Long-term monitoring of changes in plant species is providing evidence that our conservation techniques are working
Vegetation reveals a huge amount of information about the condition of moorland. Every different plant has its own place, its ‘niche’, and its presence tells us about the conditions there. By monitoring the vegetation we can recognise when conditions change, and link the changes we see to the work we have done.
Peak District and South Pennines moorlands are sometimes not covered at all! Without vegetation, the bare and exposed peat quickly erodes. Our top priority in these areas is re-vegetating bare peat to prevent it from being lost. Some moors can become dominated by single species (usually heather, purple moor grass or cotton grass.)
Healthy bog habitats are covered in a diverse community of specialist plants which in turn support a range of animals along with providing an array of other benefits.
We use a range of techniques including aerial photography using unmanned aerial vehicles and satellite imagery to gather data and monitor the presence of vegetation after our interventions. We use on-the-ground vegetation surveys to understand what type of vegetation is growing, the condition of the habitat and how it is changing.
Monitoring of two sites over nine years (2003 to 2012) has provided evidence of the successful re-vegetation of bare peat using our peat stabilisation techniques. Monitoring has helped us understand how to re-establish native moorland plants successfully, including sphagnum moss, the key plant of active blanket bog.
Vegetation monitoring over time. The first photo of bare peat was taken in 2010 and the last photo was taken in 2014 - scroll through to see the transformation
Monitoring sites have been established to enable evaluation of methods of sphagnum establishment.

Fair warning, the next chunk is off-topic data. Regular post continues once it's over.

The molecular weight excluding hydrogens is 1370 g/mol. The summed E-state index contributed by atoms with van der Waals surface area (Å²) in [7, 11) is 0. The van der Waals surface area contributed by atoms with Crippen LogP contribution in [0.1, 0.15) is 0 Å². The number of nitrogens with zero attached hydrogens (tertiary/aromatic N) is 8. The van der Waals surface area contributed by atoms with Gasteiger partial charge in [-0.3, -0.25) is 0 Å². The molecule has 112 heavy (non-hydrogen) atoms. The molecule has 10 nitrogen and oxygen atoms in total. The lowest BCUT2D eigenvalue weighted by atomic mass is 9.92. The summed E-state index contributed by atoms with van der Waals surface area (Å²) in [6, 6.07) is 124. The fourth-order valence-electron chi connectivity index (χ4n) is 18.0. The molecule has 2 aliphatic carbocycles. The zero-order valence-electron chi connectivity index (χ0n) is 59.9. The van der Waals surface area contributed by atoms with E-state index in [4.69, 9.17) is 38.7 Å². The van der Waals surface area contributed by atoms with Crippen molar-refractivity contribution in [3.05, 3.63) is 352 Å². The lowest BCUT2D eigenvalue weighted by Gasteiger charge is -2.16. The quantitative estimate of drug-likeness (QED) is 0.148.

Establishment of grasses and moorland plants on restored sites reduced bare peat by 85% over four years (2010 to 2014).
Volunteers help with vegetation surveys every year. In 2017, around 20 volunteers gave 460 hours of their time to support project staff in gathering data from vegetation quadrats spread throughout the Peak District and South Pennines.
Through our annual vegetation surveys, we measure the changes in the moorland vegetation communities every year. These surveys have to take place after the bird nesting season so are completed during August and September. On our many monitoring sites we annually survey two-metre square monitoring plots (called quadrats) to identify the species of plants present, as well as their abundance.
By recording these figures year on year, we can document any changes that are happening. We do this on hundreds of quadrats throughout the moors; on bare peat, on intact blanket bog, and on areas where we have carried out conservation work. This then allows us to compare our treatments and find out where our work is most effective.
Help us compile a ‘Big Moss Map’. We need volunteers to record patches of sphagnum so that we can see whether there are changes in sphagnum occurrence over the years.
Comparing the establishment,survival and growth of four different sphagnum propagule types
Summary of report: new evidence indicates that hummock forming species of sphagnum moss recover from harvesting.
Planting sphagnum and native moorland plants, the key peat-building and blanket bog species